skynesher/istock/getty images plus
For the past 10 years, I’ve led my university’s faculty writing initiative, Faculty Write. The goal: to advance faculty writing through writing retreats and workshops, writing groups and peer mentoring, and consultations and coaching.
Since it began in 2012, more than 400 hundred faculty from 15 different institutions have participated in the program’s signature Summer Scholarly Writing Retreat and Workshop as well as academic-year writing retreats and faculty writing groups. With the support of the program, participating faculty members have published books and book chapters, academic articles, edited collections, blog posts, and op-eds; earned grants, teaching awards and fellowships; delivered sermons; presented conference papers and invited lectures; and started writing groups within their own departments and programs. And perhaps more important, they have been part of a growing community of writers, staying connected to their writing and to each other after the summer writing retreat ends.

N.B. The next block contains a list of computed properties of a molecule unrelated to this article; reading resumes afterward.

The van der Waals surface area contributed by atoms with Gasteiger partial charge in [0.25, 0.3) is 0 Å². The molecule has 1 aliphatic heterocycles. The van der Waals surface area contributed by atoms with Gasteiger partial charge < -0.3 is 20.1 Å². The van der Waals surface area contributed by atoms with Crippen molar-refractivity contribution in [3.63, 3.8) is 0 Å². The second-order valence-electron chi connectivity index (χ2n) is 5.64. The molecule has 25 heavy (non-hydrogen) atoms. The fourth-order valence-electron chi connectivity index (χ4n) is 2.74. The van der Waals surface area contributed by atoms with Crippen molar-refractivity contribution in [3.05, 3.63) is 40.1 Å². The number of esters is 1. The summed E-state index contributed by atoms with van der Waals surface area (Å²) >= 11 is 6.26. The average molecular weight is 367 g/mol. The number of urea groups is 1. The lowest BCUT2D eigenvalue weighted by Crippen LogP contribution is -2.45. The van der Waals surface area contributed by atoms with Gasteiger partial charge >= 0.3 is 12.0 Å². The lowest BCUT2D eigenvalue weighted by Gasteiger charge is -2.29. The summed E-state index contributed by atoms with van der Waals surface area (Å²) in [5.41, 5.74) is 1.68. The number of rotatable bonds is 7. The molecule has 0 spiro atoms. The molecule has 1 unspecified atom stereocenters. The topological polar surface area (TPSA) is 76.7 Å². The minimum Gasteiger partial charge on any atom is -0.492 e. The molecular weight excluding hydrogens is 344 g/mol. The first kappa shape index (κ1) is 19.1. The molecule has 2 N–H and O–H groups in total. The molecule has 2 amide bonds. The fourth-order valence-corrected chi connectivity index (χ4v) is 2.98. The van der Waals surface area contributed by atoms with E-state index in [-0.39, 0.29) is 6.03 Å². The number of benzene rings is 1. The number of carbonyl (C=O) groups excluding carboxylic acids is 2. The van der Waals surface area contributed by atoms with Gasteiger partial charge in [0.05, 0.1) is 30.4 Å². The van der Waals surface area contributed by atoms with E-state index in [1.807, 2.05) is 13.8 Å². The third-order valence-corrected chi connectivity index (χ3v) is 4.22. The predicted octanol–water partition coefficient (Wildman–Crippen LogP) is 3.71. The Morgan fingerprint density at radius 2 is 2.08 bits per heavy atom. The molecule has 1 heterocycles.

Yet many of the faculty with whom I work struggle with a tension between their writing lives and their teaching lives. That makes sense: as faculty members, we know our teaching and scholarship are assessed in distinct buckets for professional review. Moreover, institutions often distinguish between teaching and writing when providing support for faculty development programs. On the one hand, we can attend workshops about teaching topics such as evidence-based pedagogies, digital tools and assessment techniques. On the other, we can attend faculty writing retreats, join faculty writing groups and attend productivity workshops.